Phil Jackson thought it was his call

Phil Jackson said he told Los Angeles Lakers general manager Mitch Kupchak and executive vice president Jim Buss that he had "confidence that (he) could do the job" when he met with them about returning to coach the Lakers on Saturday.

Jackson then left the meeting with a hand shake and understanding "that (he) would have until Monday (today) to come back to them with (his) decision."

Jackson was prepared to return to the Lakers on Monday morning if negotiations between his agent and the team went well, a league source told ESPN late Sunday night.

But before he could do so, Jackson said Kupchak woke him around midnight on Sunday and told him the team had instead signed Mike D'Antoni to a three-year agreement and "they felt (D'Antoni) was the best coach for the team."

"The decision is of course theirs to make," Jackson said in a statement. "I am gratified by the groundswell of support from the Laker Fans who endorsed my return and it is the principal reason why I considered the possibility."

Jackson added that he never discussed contractual terms in his meeting with Kupchak and Buss on Saturday. His agent Todd Musburger later told ESPN that he felt Jackson's reported demands -- including a salary in line with his previous Lakers contracts, more say over personnel decisions and the ability to skip some road games -- had been leaked to the media by the Lakers or D'Antoni's representative.

"There were no demands, outrageous or otherwise," Musburger said. "To say that he wanted control or that he wanted a zillion dollars or that he wanted equity, those were not topics discussed in the meeting between Kupchak, Buss and Phil. If the Lakers didn't spread those things, the fact they didn't take an affirmative stance to correct the record is very troublesome."

Musburger said that while he respected the Lakers right to hire whomever they wanted as coach, he was disappointed in the way the entire situation unfolded.

"Phil is someone who brought nothing but trophies to their bookcase and value to the franchise," Musburger said. "He deserved to be dealt with honestly.

"He didn't deserve the job, that's their decision. They can hire whoever they wish. But don't say to someone you've got until Monday and then roust him from slumber at midnight to say, 'By the way we hired somebody else.' That's just not fair dealing and Phil deserved fair dealing. He's a good faith person and he was dealt with poorly. It is indicative of the shabby way that organization is being run."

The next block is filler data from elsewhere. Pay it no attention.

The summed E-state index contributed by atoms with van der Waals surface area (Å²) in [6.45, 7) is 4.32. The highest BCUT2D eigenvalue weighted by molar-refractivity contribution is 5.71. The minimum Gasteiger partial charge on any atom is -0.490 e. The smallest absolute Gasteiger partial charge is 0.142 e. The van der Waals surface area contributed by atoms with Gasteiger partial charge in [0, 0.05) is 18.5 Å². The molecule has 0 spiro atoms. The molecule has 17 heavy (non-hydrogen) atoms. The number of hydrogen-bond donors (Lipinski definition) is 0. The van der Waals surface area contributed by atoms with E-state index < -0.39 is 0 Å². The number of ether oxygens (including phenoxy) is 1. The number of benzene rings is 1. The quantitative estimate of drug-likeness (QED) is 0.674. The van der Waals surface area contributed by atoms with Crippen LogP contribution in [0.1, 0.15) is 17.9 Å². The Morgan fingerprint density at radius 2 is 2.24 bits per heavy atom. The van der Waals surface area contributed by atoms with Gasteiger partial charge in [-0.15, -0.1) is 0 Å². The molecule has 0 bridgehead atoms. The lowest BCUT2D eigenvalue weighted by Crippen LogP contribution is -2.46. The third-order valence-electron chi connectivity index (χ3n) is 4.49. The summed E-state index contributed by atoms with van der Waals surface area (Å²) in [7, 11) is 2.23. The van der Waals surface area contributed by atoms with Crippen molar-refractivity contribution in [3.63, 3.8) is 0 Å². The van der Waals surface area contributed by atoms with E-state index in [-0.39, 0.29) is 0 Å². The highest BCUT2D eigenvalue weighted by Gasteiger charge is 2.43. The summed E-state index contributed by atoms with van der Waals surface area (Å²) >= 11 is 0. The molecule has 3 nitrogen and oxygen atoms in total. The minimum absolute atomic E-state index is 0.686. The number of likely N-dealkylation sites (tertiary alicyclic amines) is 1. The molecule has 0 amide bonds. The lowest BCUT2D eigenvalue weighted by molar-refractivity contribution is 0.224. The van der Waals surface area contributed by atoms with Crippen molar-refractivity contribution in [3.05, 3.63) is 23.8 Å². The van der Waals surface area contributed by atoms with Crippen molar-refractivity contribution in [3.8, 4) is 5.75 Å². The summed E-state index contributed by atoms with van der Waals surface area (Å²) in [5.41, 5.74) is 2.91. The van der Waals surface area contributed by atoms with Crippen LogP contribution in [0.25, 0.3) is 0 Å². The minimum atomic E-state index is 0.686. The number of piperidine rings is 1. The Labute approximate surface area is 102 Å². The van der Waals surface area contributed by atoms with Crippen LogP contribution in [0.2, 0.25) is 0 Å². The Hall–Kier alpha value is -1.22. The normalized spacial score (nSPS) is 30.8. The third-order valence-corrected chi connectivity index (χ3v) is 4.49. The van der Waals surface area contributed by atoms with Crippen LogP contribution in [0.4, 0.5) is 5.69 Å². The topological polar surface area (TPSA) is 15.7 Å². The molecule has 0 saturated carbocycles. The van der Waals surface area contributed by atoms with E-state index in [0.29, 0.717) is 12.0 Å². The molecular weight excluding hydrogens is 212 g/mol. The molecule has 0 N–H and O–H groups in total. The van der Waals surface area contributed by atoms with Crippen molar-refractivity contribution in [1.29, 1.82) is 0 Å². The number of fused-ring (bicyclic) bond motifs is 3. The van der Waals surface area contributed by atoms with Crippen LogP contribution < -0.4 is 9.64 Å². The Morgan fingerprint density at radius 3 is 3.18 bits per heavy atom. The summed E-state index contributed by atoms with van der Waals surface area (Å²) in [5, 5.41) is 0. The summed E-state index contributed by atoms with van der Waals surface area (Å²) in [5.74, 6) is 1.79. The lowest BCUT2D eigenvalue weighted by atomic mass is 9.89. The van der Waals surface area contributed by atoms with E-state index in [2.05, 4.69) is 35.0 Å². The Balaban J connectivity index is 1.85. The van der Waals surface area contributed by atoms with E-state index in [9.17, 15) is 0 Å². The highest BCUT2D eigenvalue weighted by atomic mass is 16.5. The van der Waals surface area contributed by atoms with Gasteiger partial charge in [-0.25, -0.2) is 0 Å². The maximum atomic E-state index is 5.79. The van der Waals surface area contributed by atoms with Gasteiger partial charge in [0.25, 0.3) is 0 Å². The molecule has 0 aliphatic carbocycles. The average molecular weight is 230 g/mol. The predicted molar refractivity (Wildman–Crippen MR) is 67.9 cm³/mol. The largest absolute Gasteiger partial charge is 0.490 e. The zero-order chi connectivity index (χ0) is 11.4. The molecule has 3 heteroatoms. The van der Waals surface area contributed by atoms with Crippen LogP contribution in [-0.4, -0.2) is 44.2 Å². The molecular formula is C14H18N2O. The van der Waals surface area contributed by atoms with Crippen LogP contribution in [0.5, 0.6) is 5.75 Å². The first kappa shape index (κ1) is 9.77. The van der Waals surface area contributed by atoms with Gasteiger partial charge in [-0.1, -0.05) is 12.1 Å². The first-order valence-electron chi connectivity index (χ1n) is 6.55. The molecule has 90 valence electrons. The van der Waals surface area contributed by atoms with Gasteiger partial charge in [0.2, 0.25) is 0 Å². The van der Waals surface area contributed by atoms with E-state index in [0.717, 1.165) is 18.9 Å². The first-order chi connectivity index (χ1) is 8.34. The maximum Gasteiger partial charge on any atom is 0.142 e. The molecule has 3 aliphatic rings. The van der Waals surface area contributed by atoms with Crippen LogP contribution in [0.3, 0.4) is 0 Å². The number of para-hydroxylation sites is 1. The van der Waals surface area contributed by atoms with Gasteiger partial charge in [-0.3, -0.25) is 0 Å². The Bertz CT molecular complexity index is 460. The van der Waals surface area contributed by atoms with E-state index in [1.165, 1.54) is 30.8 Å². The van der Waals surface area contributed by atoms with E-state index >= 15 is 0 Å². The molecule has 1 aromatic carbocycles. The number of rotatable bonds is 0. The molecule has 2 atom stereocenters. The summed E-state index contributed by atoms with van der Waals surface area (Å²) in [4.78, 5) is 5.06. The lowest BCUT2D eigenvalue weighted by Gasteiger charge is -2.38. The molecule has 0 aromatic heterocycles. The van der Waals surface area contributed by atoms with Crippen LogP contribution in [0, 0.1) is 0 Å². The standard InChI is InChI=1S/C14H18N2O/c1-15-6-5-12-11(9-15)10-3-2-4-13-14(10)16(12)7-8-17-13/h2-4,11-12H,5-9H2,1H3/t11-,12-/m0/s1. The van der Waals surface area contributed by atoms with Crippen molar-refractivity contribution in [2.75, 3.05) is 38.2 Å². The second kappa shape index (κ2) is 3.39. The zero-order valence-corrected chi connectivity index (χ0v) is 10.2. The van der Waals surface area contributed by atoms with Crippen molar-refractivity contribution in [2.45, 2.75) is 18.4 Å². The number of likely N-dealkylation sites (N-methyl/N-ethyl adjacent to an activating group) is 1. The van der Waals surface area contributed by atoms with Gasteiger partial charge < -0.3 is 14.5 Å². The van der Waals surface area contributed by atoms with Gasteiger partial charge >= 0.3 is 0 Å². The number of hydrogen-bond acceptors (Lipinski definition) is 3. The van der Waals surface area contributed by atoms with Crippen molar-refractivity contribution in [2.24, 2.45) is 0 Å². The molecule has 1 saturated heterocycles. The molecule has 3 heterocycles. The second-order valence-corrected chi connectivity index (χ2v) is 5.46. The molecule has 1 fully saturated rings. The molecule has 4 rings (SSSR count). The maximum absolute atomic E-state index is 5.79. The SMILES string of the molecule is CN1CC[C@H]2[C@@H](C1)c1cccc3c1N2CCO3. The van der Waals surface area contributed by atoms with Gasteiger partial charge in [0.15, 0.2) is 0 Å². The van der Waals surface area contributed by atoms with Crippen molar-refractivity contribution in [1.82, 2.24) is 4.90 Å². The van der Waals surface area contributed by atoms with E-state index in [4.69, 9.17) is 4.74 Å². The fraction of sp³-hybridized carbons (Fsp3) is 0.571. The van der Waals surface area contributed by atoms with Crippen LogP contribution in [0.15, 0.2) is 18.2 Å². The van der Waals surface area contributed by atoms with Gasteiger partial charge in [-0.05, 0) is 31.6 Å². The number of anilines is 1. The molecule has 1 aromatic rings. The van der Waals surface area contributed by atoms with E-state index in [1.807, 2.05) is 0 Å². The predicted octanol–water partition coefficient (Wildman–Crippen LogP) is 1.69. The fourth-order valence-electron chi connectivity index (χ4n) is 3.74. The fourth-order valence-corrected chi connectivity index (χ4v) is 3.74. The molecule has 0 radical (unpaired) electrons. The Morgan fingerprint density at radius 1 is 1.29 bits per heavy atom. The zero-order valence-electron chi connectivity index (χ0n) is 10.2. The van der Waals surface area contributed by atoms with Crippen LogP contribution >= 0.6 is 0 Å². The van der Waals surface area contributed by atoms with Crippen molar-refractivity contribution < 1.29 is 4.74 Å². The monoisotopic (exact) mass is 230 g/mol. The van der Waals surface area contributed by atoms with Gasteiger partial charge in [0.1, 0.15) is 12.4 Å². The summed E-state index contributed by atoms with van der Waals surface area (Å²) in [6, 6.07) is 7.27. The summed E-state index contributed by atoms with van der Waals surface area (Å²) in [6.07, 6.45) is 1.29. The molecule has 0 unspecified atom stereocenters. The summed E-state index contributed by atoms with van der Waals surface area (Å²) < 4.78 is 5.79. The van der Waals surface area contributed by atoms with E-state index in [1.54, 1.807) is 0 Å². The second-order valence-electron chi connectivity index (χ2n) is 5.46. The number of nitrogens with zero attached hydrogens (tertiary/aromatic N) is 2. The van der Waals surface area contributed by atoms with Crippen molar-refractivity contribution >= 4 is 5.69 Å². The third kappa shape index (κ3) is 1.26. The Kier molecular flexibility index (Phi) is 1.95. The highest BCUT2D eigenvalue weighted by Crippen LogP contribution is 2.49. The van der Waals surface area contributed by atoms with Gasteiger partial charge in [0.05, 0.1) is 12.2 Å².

ESPN NBA analyst Kurt Rambis, a former Lakers player and assistant coach who worked on Jackson-led staffs from 2001-2004 and 2005-2009 and remains close friends with Jackson, said Jackson told him there had never been any discussions of salary or restrictions on a potential return and that he and the Lakers had agreed to wait until Monday to negotiate.

"It's a process with Phil," Rambis said Monday. "He goes through an entire mental process of envisioning the season and how to get the team to the NBA Finals. It's about winning for him, not just whether he wants to coach."

Instead, the Lakers went with D'Antoni, believing he was a better fit for their current roster, sources told ESPN.

Jackson's triangle offense was seen as a benefit to Kobe Bryant and Pau Gasol but not as conducive to the rest of the players on the roster -- namely point guard Steve Nash and center Dwight Howard.

Another strike against the triangle was that this Lakers team struggled mightily picking up the similarly complicated Princeton-style offense being instituted by former coach Mike Brown, who was fired Friday.

"After speaking with several excellent and well-respected coaching candidates, Dr. Buss, Jim and I all agreed that Mike was the right person at this time to lead the Lakers forward," Kupchak said in a statement released by the Lakers, announcing D'Antoni's hire.

"Knowing his style of play and given the current make-up of our roster, we feel Mike is a great fit, are excited to have him as our next head coach and hope he will help our team reach its full potential."

They apparently reached that unanimous decision very quickly late Sunday night, as negotiations with D'Antoni did not begin until after the Lakers' win over the Sacramento Kings, sources said.

Before that, fans had been chanting for Jackson's return, and there had been quiet optimism among Laker insiders that it was just a matter of time before Jackson was back on the sideline.

Musburger said he was even scheduled to fly to Los Angeles on Monday to begin negotiating a deal.

In the end, he didn't make the trip as the Lakers instead hired D'Antoni.